The final image of the film when the camera moves from Professor Monroe to some buildings in the city reprensents one of the many metaphors of the movie: who is more civilized? the cannibals living in the "stone age" or the "civilized" living in stone buildings in "societies"? Well, the answer of the film states that in every "world" there are evil and good. The buildings and technical advances do not mean that we are better humans than the one still living in the jungle or the "stone age".

Even with all the thinking Cannibal Holocaust has provoke for me it was not a film I particularly loved, but its messages are clear and maybe the methods are extreme, it still denounces abuses within it. I also believed that this is not a film for the faint of heart by in some ways it's like a mandatory film to watch...


Black Swan

Black Swan (Darren Aronofsky, 2010)

From the director of Requiem for A Dream & Pi that I recently discovered, and The Wrestler my best film of 2008, Darren Aronofsky offers his best film to date in his brilliant career: Black Swan. Nina a ballet soloist is chosen to interpret the Swan Queen in the greatest ballet ever made, Swan Lake. She'll have to deal with the director, Thomas and the second to first dancer, Lily. Moreover, she will deal with the pressure of her mother and her own pressure on herself.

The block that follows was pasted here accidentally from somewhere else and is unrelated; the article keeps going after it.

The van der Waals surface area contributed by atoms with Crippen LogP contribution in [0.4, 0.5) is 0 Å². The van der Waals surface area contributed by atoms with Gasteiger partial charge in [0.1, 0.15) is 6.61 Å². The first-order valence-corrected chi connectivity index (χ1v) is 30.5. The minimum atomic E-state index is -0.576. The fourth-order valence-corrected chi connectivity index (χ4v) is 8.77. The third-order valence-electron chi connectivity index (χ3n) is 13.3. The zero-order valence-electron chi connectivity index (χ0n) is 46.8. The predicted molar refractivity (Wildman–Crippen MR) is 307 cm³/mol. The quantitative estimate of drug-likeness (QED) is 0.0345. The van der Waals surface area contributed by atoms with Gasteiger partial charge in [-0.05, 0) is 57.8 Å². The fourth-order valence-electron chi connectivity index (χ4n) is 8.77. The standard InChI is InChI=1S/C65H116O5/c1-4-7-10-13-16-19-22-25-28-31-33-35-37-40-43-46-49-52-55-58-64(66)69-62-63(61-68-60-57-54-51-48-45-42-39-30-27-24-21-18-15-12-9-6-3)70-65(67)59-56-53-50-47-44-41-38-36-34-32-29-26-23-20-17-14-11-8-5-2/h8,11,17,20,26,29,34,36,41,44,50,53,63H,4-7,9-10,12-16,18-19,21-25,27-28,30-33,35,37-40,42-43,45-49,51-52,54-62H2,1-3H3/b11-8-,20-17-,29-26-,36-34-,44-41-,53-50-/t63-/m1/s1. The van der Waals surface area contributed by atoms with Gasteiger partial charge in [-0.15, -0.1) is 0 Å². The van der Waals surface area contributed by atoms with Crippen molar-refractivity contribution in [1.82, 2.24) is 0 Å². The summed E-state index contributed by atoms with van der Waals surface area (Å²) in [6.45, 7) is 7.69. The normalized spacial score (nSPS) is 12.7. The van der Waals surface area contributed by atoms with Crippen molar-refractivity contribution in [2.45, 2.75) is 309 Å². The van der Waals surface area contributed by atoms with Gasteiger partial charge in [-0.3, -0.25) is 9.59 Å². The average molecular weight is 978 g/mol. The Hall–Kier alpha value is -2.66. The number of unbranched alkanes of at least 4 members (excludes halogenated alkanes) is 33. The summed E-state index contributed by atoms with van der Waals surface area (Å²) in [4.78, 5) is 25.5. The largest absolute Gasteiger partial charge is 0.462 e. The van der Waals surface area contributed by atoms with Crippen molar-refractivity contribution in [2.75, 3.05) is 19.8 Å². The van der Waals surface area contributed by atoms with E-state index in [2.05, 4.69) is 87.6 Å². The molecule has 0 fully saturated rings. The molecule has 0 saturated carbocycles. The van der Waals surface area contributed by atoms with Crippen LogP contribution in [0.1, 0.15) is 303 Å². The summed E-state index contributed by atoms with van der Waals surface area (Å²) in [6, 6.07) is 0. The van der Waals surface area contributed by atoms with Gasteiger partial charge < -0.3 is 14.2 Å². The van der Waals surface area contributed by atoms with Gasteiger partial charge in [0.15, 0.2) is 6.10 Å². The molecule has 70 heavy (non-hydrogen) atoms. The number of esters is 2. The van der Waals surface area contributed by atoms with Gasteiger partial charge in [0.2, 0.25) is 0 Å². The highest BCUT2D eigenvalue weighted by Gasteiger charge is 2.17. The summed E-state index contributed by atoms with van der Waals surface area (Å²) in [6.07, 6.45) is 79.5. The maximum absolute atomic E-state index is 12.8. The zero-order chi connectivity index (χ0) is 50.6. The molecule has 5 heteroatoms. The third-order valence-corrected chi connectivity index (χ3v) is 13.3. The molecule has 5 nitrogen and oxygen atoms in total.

First, the cast is simply amazing, Nathalie Portman carries thre film on her shoulders with great talent. Her opposite, Mila Kunis is simply right for her role and she gives everything in the right amount for her role. Vincent Cassel is just excellent as always, since Doberman I always enjoyed his performances. As for Barbara Hershey's portrayal of Nina's mother and Winona Rider as the former star of Thomas' ballets.


Some news from your friend here...

Hi everybody!

I've been on a short break from writing reviews here and I haven't given much news about me in 2011. Well, to start off, I've watched some excellent films I've wanted to see for a long time: Jim Jarmusch's Dead Man, P.T. Anderson's Boogie Nights, and Black Swan. I have decided to face one of my many cinematic duels (a film I think I'm too chicken to watch) Cannibal Holocaust! For all those films you'll eventually have reviews and or essays to read about.

In 2011, I've decided to push myself more into the Seventh Art and I will direct my first film! It will be a short that I'm rewriting. We will shoot this winter and I'll edit this spring, I promise to put it on YouTube or Vimeo for my dear readers as soon as it is finished! I'll also put the synopsis for you to read an comment. Maybe you'll have some stills...

I'll also work on the set of the 10 years project of veteran director and friend of this blogger Christian Audet.

But the biggest news of 2011 is my wedding in August! So I'll probably have less time to write but each time I'll try to make it better and richer!